Europe Versus UK Human Rights Act: Who Do You Think Will Win?

Human Rights Act

The UK Human Rights Act, enacted during the Blair government, was hailed as having brought ‘human rights home’. Today it remains a sacred piece of legislation. Any slight suggestion that the Human Rights Act is anything but good is seen as a modern form of blasphemy. Those who dare to utter such sacrilege will be metaphorically hung, drawn and quartered in the gallows of the liberal Twitter-courts.

The reason given at the time was that human rights claims had to go to the Strasbourg court, so the British government produced the Human Rights Act 1998 with a view to claims being brought before British courts; shortening the process and lowering the overall individual cost. A few terrorist deportation appeals and millions of pounds later and the Human Rights Act has certainly attained the unattainable. That is to be useless at protecting rights, yet untouchable.

We all know human rights were already well safeguarded in the United Kingdom long before 1998. Since December 16th 1689 to be precise, when England passed an Act of Parliament known as ‘the Bill of Rights’. This was well ahead of its time, since no other country, especially on the continent, had any such concept. It was England that pioneered habeas corpus, the right to remain silent, the presumption of innocence, the rule of law, and much more. The concept of being ‘Freeborn’ rose out of England, a concept based on the idea of negative liberties. On the continent, there was no understanding of this.

The Bill is still in force in most of the Commonwealth; countries that enjoy similar, if not a better quality of individual liberty and freedom than most European nations. It was even invoked in New Zealand in the 1976 case of Fitzgerald v Muldoon and Others.

The Conservative Party neglected to mention the Human Rights Act in their recent Conference, having previously sounded the bells for reform and making replacing it with a ‘Bill of Rights’ a flagship policy. It has now emerged that after a long, stony silence on the issue of a Bill of Rights, the government has decided that they will fast track a Bill of Rights through Parliament.

Good news? Well, yes in one sense. In another sense, it demonstrates a common trend in successive government policies in the United Kingdom. That trend is one of ‘redefinition’; ultimately, this is not about rights or liberties, it is about redefining those eternal freedoms to suit the policies of the day.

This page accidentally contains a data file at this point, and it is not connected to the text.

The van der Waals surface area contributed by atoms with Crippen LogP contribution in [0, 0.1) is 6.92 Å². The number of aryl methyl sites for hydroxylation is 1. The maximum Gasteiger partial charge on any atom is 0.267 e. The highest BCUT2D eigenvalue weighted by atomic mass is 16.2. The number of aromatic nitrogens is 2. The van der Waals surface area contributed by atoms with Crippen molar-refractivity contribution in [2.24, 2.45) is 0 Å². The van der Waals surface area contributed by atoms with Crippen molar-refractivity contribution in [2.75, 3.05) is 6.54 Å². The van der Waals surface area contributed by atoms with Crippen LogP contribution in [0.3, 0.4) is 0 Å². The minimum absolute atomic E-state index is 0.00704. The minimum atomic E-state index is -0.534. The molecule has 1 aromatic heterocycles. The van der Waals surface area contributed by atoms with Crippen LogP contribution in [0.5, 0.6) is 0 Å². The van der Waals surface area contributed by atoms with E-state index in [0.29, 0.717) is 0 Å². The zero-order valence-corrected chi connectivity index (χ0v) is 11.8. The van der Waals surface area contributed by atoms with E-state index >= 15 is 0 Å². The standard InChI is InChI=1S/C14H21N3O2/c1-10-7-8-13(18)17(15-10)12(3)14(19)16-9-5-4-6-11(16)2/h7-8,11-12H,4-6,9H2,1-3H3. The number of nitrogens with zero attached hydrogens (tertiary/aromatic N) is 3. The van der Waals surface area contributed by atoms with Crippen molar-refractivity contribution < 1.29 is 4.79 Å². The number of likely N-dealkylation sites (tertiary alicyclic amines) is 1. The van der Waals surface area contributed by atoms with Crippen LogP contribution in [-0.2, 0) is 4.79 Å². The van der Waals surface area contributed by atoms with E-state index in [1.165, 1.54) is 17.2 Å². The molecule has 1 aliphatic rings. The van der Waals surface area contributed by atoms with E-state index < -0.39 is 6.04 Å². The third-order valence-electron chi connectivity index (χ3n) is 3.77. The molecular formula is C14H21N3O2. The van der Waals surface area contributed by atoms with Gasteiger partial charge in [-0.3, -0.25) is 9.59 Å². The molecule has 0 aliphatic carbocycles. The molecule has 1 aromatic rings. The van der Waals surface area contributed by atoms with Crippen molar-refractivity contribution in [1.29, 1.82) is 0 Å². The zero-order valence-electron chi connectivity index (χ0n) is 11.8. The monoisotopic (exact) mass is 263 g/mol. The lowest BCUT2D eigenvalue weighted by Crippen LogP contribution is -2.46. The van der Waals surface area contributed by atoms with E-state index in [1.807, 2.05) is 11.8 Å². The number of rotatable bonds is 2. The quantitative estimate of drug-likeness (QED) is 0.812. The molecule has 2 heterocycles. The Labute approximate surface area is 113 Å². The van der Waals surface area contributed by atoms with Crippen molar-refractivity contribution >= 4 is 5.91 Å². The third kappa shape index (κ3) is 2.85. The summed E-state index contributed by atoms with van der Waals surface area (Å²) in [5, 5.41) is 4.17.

The real question is why?

Why do the Conservatives engage in this pseudo-patriotic posturing, trying to give the impression they are all for a British Bill of Rights, when they would solve the issue by repealing the Human Rights Act and instead talking about the Bill of Rights we already have in place in English law? Is it that the Conservative Party are patriotic? Eurosceptic? Or, is it really, about doing whatever possible to distract us from the fact we already have a perfectly good, legally valid Bill of Rights, by presenting us with a cheap, trumped up version of the Human Rights Act which has served no real purpose in protecting anyone but criminals?

Is it about saying; “Look, we have a patriotic Bill of Rights, inspired by those wonderful ‘European’ values!” When in reality, it’s about whitewashing the fact these freedoms descend from England, and are still there for us to use. I suspect the ‘new’ Bill will adopt an entirely foreign concept of liberty, inspired by the continental socialist republics and recovering communist or fascist states. After all, big ‘C’ in Number 10 will need a job after office. Why else would they have conveniently neglected to mention we already had a Bill of Rights, enforceable (and having been used recently) in law. It’s as if the government intend to create the illusion no such Bill ever existed.